After the morning break a panel of industry experts representing print, publishing, and distribution discussed how they use digital printing to streamline the supply chain in order to reduce costs, increase sales, and shorten delivery times. Panelists included Mathijs Suidman (Centraal Boekhuis in the Netherlands), Jonathan Huddart (CPI Books and Journals), Mark Sanderson (Emerald Group Publishing), Andy Cork (Printondemand-worldwide) and Gareth Jarrett (Taylor & Francis). Andy Cork discussed the more than £1,000,000 investment his company recently made on inkjet equipment. "We are seeing a huge growth in our POD (Print-on-demand) business. Today 70% of our orders are bespoke 'book of one' production." Gareth Jarrett said that Taylor & Francis currently has 83,000 ISBNs representing 70% of its list now available through POD or ASR (Automated-Stock-Replenishment); three-quarter of these titles have no, or very low stockholdings. He also indicated that longer run inkjet AS R is growing rapidly in the U.K., with 800 ISBNs added since September 2014.

The morning session concluded with a panel of leading European printers who shared their experiences and insights into the market. Speakers included Enrique Parilla, from Lantia Publishing in Spain, Giulio Olivotto, from Gruppo L.E.G.O. in Italy, and Fredrik Borg, from Holmbergs in Sweden. 

Following lunch, executives from leading digital printing systems suppliers highlighted their companies' recent developments in book manufacturing and digital printing, and looked ahead to drupa 2016. Participants included: Reinhold Frech (Canon), Mark Hinder (Konica Minolta), Benoit Chatelard (Ricoh Europe), and John Conley (Xerox). 

The following session was a discussion by Andrew Copley (U.K. book manufacturer Clays) and Simon Crump (head of Production Supply Chain for Academic Books at Cambridge University Press) about the practical application of distributed print. Cambridge needed a solution for printing in multiple countries and the speakers shared how a publisher and printer worked together to establish global printer alliances to improve the supply chain by printing in multiple countries.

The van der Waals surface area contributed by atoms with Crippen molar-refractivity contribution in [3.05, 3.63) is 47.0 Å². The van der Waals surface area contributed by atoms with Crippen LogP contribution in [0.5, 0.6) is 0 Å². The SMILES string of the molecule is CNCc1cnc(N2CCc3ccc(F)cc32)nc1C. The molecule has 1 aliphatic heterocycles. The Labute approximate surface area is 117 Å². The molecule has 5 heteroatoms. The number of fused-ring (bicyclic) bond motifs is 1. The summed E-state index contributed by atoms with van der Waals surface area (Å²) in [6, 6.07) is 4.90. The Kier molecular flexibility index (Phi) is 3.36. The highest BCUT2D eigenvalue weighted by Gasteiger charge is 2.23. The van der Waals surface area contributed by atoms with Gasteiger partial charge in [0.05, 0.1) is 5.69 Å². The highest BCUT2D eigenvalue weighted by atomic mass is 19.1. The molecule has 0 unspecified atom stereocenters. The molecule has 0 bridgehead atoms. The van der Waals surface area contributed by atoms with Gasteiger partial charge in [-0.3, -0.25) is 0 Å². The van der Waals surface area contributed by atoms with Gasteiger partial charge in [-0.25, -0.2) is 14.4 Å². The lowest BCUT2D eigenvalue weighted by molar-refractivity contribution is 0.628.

Toby Cobrin, Director at INTERQUEST presented recent INTERQUEST research in the U.K. market. Leading trends cited by publishers included a propensity for shorter print runs and a focus on inventory control and cost management. "These trends are leading publishers to an even greater use of digitally printed books," reported Cobrin. She also indicated that colour currently accounts for about 12% of the U.K. publishers' book volume produced on digital equipment; the publishers surveyed expect this percentage to increase to nearly 30% by 2018. 

The program wrapped up with two panels of U.K. and international publishers and print providers. The first explored innovations and opportunities in the market—particularly in the area of color and personalisation. Speakers included Emanuele Bandecchi from Rotolito Lombarda in Italy, Jérôme Jallu from Sejer/Editis Group in France, and Ian Sutherland, from Lost My Name in the U.K..  

A second panel of publishers shared their experiences with using digital printing to produce books, and provided their reactions to the day's proceedings. Topics discussed by the panel included opinions on inkjet printing, supply chain management, and multichannel strategies. When asked what the industry will look like for publishers in three years, answers ranged from a breakthrough in digitally printed colour books to growth in backlist and more POD print suppliers. Participants included Nigel Marsh (Faber & Faber), Arjen Jansen (Collins Learning), Birgit Dahl (RELX Group), and Siân Chapman (University of Wales Press).